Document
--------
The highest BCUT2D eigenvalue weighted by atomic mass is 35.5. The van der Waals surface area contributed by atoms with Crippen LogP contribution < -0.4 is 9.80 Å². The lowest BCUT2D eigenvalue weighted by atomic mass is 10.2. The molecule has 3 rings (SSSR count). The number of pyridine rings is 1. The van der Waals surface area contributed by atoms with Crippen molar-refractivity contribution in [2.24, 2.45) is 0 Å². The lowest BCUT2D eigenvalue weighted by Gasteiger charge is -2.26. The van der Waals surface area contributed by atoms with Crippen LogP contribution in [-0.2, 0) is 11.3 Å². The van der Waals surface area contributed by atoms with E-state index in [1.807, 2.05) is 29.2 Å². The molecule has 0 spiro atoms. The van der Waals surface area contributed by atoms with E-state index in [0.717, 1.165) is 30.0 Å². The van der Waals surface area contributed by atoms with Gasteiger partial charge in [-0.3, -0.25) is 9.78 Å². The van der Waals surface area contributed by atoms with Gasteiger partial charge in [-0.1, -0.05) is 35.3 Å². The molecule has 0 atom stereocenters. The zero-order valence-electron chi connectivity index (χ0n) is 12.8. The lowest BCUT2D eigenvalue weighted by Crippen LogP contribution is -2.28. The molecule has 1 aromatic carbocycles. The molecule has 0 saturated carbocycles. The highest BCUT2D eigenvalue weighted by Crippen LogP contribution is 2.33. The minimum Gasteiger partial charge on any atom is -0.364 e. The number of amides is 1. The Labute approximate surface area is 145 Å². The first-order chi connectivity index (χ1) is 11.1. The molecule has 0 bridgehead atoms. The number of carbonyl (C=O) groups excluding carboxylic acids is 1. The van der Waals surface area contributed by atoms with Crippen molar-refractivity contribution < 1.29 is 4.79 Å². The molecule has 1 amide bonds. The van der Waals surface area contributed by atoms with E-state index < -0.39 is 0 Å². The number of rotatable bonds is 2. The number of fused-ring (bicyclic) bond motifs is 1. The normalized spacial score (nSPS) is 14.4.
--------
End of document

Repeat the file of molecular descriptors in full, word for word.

The highest BCUT2D eigenvalue weighted by atomic mass is 35.5. The van der Waals surface area contributed by atoms with Crippen LogP contribution < -0.4 is 9.80 Å². The lowest BCUT2D eigenvalue weighted by atomic mass is 10.2. The molecule has 3 rings (SSSR count). The number of pyridine rings is 1. The van der Waals surface area contributed by atoms with Crippen molar-refractivity contribution in [2.24, 2.45) is 0 Å². The lowest BCUT2D eigenvalue weighted by Gasteiger charge is -2.26. The van der Waals surface area contributed by atoms with Crippen LogP contribution in [-0.2, 0) is 11.3 Å². The van der Waals surface area contributed by atoms with E-state index in [1.807, 2.05) is 29.2 Å². The molecule has 0 spiro atoms. The van der Waals surface area contributed by atoms with E-state index in [0.717, 1.165) is 30.0 Å². The van der Waals surface area contributed by atoms with Gasteiger partial charge in [-0.3, -0.25) is 9.78 Å². The van der Waals surface area contributed by atoms with Gasteiger partial charge in [-0.1, -0.05) is 35.3 Å². The molecule has 0 atom stereocenters. The zero-order valence-electron chi connectivity index (χ0n) is 12.8. The lowest BCUT2D eigenvalue weighted by Crippen LogP contribution is -2.28. The molecule has 1 aromatic carbocycles. The molecule has 0 saturated carbocycles. The highest BCUT2D eigenvalue weighted by Crippen LogP contribution is 2.33. The minimum Gasteiger partial charge on any atom is -0.364 e. The number of amides is 1. The Labute approximate surface area is 145 Å². The first-order chi connectivity index (χ1) is 11.1. The molecule has 0 bridgehead atoms. The number of carbonyl (C=O) groups excluding carboxylic acids is 1. The van der Waals surface area contributed by atoms with Crippen molar-refractivity contribution < 1.29 is 4.79 Å². The molecule has 1 amide bonds. The van der Waals surface area contributed by atoms with E-state index < -0.39 is 0 Å². The number of rotatable bonds is 2. The number of fused-ring (bicyclic) bond motifs is 1. The normalized spacial score (nSPS) is 14.4.